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Stock Watch

Will the BT share price keep rising after full-year results?

BT share price: BT Openreach logo on a van

The BT share price has been on an upward trajectory over the last few months, recovering from below 100p in November 2020 to reach a high for the year at over 170p this month.

After a difficult year, things seem to be looking up. What will the full-year results mean for the BT share price?

BT share price rising after tough year

Over the last year, BT Group has had to contend with the competing demands of a tough market in broadband and mobile hitting margins in its consumer division.

The company’s Enterprise and the Global divisions are having to cope with rapidly changing business environments, as well as the decrease of use in legacy products such as fixed-line phones.

BT are expected to reveal falling profits at Thursday’s full-year announcement, but with the BT share price rising 40% over the past 12 months, the telecoms giant is expected to restore the dividend of 7.7p a share in the next fiscal year. BT’s management have also upped their profit guidance for the full-year to £7.3bn to £7.5bn...

Openreach outperforms as demand rises

On the plus side, the BT share price has been buoyed by the company’s Openreach division, which has the chance to benefit from the rollout of the high-speed broadband the UK needs if it's kept under the BT umbrella.

Last May there was some chatter that BT was looking at selling off a multibillion-pound stake in Openreach, in order to help fund its investment in accelerating the build of its FTTP network, with a target of 20m homes by the mid to late 2020s, and a target of over 2m in 2020-2021.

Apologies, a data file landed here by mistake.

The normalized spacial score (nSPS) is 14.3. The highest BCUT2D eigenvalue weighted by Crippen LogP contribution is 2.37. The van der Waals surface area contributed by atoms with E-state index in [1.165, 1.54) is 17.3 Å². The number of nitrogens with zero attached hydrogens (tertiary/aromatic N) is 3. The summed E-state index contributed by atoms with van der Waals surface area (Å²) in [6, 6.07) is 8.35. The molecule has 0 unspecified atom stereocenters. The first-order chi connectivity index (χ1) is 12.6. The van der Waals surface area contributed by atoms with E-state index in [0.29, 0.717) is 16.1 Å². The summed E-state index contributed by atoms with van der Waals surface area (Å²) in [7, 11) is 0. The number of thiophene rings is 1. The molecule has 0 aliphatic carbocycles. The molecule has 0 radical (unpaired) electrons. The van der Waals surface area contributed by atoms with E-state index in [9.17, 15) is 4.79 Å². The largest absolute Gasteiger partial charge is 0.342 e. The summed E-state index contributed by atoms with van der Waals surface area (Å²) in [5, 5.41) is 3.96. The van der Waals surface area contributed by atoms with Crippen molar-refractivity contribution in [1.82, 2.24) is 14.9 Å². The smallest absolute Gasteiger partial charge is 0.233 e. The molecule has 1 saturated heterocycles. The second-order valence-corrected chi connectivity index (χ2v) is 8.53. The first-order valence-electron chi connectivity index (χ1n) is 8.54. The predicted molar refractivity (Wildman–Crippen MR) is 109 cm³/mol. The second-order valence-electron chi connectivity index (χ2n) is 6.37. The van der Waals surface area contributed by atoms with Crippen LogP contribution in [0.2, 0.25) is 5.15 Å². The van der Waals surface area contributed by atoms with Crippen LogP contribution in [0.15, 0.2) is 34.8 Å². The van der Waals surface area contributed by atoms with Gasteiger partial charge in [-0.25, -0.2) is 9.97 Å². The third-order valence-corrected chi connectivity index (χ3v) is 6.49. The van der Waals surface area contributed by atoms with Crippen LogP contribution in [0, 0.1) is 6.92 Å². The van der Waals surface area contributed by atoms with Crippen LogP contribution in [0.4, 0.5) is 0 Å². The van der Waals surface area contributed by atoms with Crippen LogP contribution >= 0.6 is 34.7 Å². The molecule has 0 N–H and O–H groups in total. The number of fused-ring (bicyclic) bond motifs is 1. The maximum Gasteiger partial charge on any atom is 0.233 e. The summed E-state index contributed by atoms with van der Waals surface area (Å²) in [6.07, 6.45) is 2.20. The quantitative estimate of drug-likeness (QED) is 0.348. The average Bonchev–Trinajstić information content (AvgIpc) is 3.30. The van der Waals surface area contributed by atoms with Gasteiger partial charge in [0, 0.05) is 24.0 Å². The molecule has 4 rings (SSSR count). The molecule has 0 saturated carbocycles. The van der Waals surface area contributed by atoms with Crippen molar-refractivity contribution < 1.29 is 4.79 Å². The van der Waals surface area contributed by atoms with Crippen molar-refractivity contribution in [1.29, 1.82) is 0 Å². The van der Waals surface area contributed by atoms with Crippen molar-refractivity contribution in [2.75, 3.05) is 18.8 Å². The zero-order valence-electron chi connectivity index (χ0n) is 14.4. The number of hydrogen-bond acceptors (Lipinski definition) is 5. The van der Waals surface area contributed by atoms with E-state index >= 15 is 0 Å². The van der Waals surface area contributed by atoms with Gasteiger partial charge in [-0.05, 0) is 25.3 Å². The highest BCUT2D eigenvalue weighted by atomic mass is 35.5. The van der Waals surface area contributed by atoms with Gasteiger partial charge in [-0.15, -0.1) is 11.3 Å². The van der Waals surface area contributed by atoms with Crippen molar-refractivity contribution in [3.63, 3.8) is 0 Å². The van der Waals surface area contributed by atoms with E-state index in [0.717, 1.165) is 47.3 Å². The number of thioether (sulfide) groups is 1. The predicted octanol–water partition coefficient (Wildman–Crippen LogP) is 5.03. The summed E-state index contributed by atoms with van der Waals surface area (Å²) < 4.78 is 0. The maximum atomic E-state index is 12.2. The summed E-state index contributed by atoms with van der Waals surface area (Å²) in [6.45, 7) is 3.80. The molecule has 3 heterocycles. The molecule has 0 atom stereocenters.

BT also said it had doubled the number of FTTP orders, as well as expanding its 5G network across 112 towns and cities across the UK.

BT Sport set to be offloaded

BT has also been competing with Sky for eyeballs with its huge investment in BT Sport. The company has previously invested heavily to secure its piece of the £4.5bn Premier League broadcast rights, as well as securing deals for boxing, UFC, WWE, rugby union and more.

All of this costs a great deal of money. The division has cost the company an estimated £800m per year, a sum that it seems BT would now like to use elsewhere, confirming that early discussions to offload BT Sport have taken place. The outlet has become a luxury that BT can no longer afford if it's to plough investment into its network infrastructure, which has become a high priority as demand for better broadband has increased during lockdown.

Given BT’s other obligations in terms of 5G and broadband upgrades, it simply don’t have the resources to compete with the likes of Sky, Disney and other new entrants to the market, like Amazon. Any additional money that can be freed up by the disposal of BT Sport can be better spent in supporting its various networks, where it's making significant progress.

What will this week’s results mean for the BT share price? Find out as the company releases its full-year numbers at 7am on Thursday.


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